Ok, with that out of the way, onwards with the build! It's a mouthful of drives, but they are what I had laying around I have a bunch of 2Tb drives laying around stilland it seemed stupid to buy new 8Tb drives when I had well functioning drives at hand. The drives are placed physically in the order they are shown in unRaid.
For the past 10 years I have had a gaming computer. It was gradually upgraded with various components. I first tried out a Windows Server build, using storage spaces, but in the end I got too irritated at it, and my wife got tired of all of my hardware lying around.
All of the hardware was sold, and the setup I have now was bought, time to combine everything into one case and save both space and power. The main reason I chose unRaid was that I needed a way to gradually expand the array, one drive at the time. Do feel free to write me about ideas for what to set up next, as well as plugins that I might find usable.
Zenstates Fixing the problem where gen1 Ryzen won't boost in unRaid. I had quite some problems with my speed and Cinebench score of my Ryzen I have made a post in General Support about thisbut here is the post for your convenience.
In my case it was set to "Power Save" as default. This moved my from about to in CineBench. A noticeable change. I used the UserScripts plugin to set up this script. Running every time that my array starts. I got the script from david I only apply for P0 as that is the only state I'm interested in. The rest is up to CPU to downclock itself.
FreeNAS Build with 10GBe and Ryzen
After all of these changes, CineBench score jumped from to We also have guidelines and suggestions for the additional components you'll need to complete your build. Its eight cores and base clock speed of 3. However, lower TDP values amount to lower power consumption in most cases. However, we are not using the motherboard in a gaming build.
How To Build a Home Server Using FreeNAS
So we decided to take a closer look. We found the following benefits for our scenarios:. This motherboard includes eight SATA connections, which gives plenty of space for hard drives without the need of expansion cards. You should get at least two to take advantage of the dual memory channels and have a decent amount of RAM for your workloads.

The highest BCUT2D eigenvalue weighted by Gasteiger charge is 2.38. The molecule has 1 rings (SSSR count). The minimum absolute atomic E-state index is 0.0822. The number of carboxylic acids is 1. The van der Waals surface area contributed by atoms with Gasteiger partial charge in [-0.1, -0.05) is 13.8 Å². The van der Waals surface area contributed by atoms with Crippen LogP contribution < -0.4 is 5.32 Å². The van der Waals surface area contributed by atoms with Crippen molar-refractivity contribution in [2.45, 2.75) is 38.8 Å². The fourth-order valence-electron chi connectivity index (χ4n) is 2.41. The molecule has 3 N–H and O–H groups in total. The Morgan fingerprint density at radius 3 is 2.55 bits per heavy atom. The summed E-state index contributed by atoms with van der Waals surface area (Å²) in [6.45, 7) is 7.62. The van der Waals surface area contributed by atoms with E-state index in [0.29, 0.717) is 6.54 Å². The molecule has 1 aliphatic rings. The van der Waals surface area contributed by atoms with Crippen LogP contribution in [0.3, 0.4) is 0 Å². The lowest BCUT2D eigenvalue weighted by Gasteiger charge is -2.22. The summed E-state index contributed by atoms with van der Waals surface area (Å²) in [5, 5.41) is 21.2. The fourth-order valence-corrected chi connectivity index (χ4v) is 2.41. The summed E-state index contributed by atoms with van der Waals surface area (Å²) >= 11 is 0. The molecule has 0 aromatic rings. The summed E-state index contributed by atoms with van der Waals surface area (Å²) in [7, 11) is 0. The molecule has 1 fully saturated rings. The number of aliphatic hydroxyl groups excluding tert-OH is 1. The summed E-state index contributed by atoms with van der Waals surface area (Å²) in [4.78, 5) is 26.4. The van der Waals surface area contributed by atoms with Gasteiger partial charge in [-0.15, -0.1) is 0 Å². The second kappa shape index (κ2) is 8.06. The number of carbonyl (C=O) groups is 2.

We offer some guidelines and recommendations, but you should take your own considerations and make your own calculations for your needs. Our FreeNAS It looks like support is planned for FreeNAS For more details, check the relevant issue on the FreeNAS reporting system. DevPro Media Toggle menu. Video card: You will need a video card to configure the server. Computer case: We prefer cases that have enough room for multiple hard drives. The Silverstone GD08 includes a removable hard drive bracket that makes working with hard drives easier.
It also includes options to install multiple fans to keep the air flowing through the system. However, you should make your own calculations and make sure you have an appropriate PSU.
A semimodular PSU gives enough flexibility to connect different cable lengths to reach all the hard drives in your build. Hard drives: Some vendors offer drives that are best suited for NAS systems. The WD Red series of drives have the right combination of size, features, and price for our systems. Use a USB 2. Previous Next. Leave a comment.I've been running home servers in one form or another for about a decade.